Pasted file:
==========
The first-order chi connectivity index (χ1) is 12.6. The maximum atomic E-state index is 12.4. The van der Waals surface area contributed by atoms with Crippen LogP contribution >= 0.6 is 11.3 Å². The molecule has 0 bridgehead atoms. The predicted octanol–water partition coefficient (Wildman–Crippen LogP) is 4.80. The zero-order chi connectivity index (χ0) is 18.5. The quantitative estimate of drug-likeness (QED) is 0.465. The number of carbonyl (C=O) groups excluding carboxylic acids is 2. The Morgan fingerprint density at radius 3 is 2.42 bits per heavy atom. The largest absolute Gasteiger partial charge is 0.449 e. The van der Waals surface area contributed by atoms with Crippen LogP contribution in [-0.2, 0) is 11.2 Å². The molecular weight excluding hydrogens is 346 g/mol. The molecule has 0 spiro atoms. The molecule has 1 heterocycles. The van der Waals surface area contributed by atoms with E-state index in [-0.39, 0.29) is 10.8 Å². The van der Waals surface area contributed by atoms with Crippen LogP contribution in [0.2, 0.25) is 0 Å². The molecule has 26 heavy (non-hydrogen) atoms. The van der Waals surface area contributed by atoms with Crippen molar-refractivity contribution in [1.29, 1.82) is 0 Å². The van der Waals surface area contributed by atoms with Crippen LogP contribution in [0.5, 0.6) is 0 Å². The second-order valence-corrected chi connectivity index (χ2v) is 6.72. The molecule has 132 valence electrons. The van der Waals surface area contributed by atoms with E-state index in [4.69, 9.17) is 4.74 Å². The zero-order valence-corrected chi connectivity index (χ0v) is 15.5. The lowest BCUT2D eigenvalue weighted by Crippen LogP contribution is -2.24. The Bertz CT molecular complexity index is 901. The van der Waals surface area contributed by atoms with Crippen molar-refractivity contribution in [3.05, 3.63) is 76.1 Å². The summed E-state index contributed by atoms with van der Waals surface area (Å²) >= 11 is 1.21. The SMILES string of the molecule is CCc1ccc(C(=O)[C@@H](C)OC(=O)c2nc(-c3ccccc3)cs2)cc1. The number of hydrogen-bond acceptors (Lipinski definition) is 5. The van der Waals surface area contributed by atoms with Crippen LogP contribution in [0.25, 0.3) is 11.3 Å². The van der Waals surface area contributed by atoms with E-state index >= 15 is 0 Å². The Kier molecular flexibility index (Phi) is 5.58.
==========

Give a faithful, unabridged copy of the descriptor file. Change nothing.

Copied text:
The first-order chi connectivity index (χ1) is 12.6. The maximum atomic E-state index is 12.4. The van der Waals surface area contributed by atoms with Crippen LogP contribution >= 0.6 is 11.3 Å². The molecule has 0 bridgehead atoms. The predicted octanol–water partition coefficient (Wildman–Crippen LogP) is 4.80. The zero-order chi connectivity index (χ0) is 18.5. The quantitative estimate of drug-likeness (QED) is 0.465. The number of carbonyl (C=O) groups excluding carboxylic acids is 2. The Morgan fingerprint density at radius 3 is 2.42 bits per heavy atom. The largest absolute Gasteiger partial charge is 0.449 e. The van der Waals surface area contributed by atoms with Crippen LogP contribution in [-0.2, 0) is 11.2 Å². The molecular weight excluding hydrogens is 346 g/mol. The molecule has 0 spiro atoms. The molecule has 1 heterocycles. The van der Waals surface area contributed by atoms with E-state index in [-0.39, 0.29) is 10.8 Å². The van der Waals surface area contributed by atoms with Crippen LogP contribution in [0.2, 0.25) is 0 Å². The molecule has 26 heavy (non-hydrogen) atoms. The van der Waals surface area contributed by atoms with Crippen molar-refractivity contribution in [1.29, 1.82) is 0 Å². The van der Waals surface area contributed by atoms with Crippen LogP contribution in [0.5, 0.6) is 0 Å². The second-order valence-corrected chi connectivity index (χ2v) is 6.72. The molecule has 132 valence electrons. The van der Waals surface area contributed by atoms with E-state index in [4.69, 9.17) is 4.74 Å². The zero-order valence-corrected chi connectivity index (χ0v) is 15.5. The lowest BCUT2D eigenvalue weighted by Crippen LogP contribution is -2.24. The Bertz CT molecular complexity index is 901. The van der Waals surface area contributed by atoms with Crippen molar-refractivity contribution in [3.05, 3.63) is 76.1 Å². The summed E-state index contributed by atoms with van der Waals surface area (Å²) >= 11 is 1.21. The SMILES string of the molecule is CCc1ccc(C(=O)[C@@H](C)OC(=O)c2nc(-c3ccccc3)cs2)cc1. The number of hydrogen-bond acceptors (Lipinski definition) is 5. The van der Waals surface area contributed by atoms with Crippen LogP contribution in [0.25, 0.3) is 11.3 Å². The van der Waals surface area contributed by atoms with E-state index >= 15 is 0 Å². The Kier molecular flexibility index (Phi) is 5.58.